Typical activities of a ULO might include:

  • information and advice
  • advocacy and peer support
  • support in using personal budgets and direct payments
  • assistance with self assessment and support planning
  • support in employing personal assistants
  • equality training
  • campaigning
  • co-producing policies and services with local statutory agencies.


As ULOs are often small and insecure, it has not been easy for them to include all sections of the community. This is because funding has typically been from specific impairment budgets, preventing ULOs from reaching out to other social care user groups. Another reason is that in the early days of direct payments, these were only available to younger people with physical and sensory impairments.

It is important that all sections of the community have the opportunity to have their voice heard and be involved in ULOs. This means that ULOs need to include all social care user groups and all sectors of the community.

To achieve this, ULOs need resources. Organisations representing particular groups should also be resourced and supported to play a part in a central ULO, or network of ULOs.


Historically, users and carers have felt a need to compete to have their aspirations recognised. Service users and carers are likely to have different agendas on a day-to-day basis, but fundamentally their interests coincide. It makes sense for a ULO to include carers either within the ULO itself, or for the ULO to be working with a carers’ organisation.

Barriers to the Sustainability of ULOs

Limited income – especially to cover core costs.

Business acumenULOs are run by people who have been excluded from areas such as employment, which means their opportunities for skill development have been limited.

Exclusion from other parts of the third sector – civil society organisations with a remit for development and training (for example councils for voluntary service) don’t always include ULOs.

Tendering and contracting – much tendering and contracting by statutory agencies favours large organisations with the specialist resources to respond to tenders.

Valuing what ULOs do – the support that ULOs can give to service users is not always recognised or valued.

Commissioning approaches

Commissioning policies can be developed that:

Reserving public contracts for supported businesses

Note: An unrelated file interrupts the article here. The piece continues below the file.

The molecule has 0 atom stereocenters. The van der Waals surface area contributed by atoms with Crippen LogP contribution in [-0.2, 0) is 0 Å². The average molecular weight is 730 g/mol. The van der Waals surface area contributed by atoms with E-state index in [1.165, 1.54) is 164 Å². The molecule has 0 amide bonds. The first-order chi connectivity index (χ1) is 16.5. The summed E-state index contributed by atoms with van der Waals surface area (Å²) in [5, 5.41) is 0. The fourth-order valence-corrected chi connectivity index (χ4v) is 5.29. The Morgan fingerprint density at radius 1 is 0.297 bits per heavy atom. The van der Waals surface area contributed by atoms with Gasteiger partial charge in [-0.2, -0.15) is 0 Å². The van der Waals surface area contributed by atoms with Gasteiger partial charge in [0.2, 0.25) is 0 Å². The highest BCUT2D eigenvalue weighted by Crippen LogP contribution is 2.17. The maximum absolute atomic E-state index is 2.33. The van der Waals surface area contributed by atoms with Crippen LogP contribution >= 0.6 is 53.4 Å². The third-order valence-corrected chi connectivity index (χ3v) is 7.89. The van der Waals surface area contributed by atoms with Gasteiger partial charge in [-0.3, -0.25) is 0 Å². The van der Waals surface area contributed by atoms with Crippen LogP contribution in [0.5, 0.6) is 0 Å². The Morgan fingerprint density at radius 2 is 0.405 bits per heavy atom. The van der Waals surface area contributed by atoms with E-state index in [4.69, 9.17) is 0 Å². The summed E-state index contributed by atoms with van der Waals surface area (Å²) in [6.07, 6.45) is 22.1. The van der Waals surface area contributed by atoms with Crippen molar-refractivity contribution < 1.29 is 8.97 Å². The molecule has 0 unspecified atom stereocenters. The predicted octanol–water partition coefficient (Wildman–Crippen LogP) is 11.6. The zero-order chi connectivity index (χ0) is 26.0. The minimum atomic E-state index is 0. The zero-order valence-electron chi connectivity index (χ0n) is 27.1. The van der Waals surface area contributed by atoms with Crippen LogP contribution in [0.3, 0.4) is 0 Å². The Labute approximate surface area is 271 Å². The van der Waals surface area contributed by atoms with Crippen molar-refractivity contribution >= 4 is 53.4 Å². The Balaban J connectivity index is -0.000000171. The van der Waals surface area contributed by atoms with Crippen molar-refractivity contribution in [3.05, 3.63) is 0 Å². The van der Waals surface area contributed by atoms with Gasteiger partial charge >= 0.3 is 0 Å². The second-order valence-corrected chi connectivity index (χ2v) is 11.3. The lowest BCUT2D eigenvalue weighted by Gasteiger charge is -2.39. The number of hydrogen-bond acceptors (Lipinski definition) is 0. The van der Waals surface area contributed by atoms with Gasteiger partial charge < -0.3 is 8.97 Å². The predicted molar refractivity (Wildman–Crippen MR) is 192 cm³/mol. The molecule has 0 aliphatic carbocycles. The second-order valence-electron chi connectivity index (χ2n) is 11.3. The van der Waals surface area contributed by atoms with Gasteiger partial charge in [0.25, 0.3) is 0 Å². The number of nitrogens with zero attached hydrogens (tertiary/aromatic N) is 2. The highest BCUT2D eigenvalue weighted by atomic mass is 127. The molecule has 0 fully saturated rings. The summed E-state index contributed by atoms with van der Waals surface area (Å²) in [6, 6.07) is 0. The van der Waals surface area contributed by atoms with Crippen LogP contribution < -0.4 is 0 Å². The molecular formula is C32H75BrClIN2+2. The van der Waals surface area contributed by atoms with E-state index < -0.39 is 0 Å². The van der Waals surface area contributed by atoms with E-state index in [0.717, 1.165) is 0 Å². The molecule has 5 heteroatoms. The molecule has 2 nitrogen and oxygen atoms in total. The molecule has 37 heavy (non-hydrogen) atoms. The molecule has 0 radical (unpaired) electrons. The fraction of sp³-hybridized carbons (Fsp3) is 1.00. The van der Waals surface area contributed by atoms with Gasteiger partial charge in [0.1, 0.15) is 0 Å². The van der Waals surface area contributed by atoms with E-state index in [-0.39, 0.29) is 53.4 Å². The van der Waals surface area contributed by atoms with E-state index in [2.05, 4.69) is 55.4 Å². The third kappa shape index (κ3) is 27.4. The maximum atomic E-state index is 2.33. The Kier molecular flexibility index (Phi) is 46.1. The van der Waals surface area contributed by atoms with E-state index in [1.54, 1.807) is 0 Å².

• a ‘supported business’ is where over 50 per cent of the workforce are disabled people
  • for contracts under K144, invite tenders from supported businesses only, or offer the chance to match your best price
  • for larger contracts tick the ‘reserve under article 19’ box in EU advert
  • treasury guidance suggests there should be at least one contract with a supported business.

For more information, see: Supported Factories & Businesses (PDF file)

Developing a new ULO

Commissioners in Tamworth decided the area needed a ULO. They worked with a ULO in a neighbouring authority to help them establish a local group. Mercian Ability Partnership (MAP) was formed to be the voice of local disabled people. It took time to establish the ULO but now it is providing information, advice and services to support independent living. Sustainability has been built into the organisation through training in securing bids, strong governance structures, secure premises and networking with other organisations to avoid duplication.

Strengthening and networking amongst existing ULOs

Hampshire has a number of very large, well established ULOs that have a long association with the local authority/Northern Ireland health and social care trust. One of the oldest, Southampton Centre for Independent Living (SCIL), worked with Hampshire Centre for Independent Livingl to set up a Personalisation expert panel or PEP. The PEP brings together a wide range of user and carer-led organisations with senior social services managers. It enables these groups to influence the local authority/Northern Ireland health and social care trust agenda and also provides a forum for ULOs to network with one another.

Further reading

Useful websites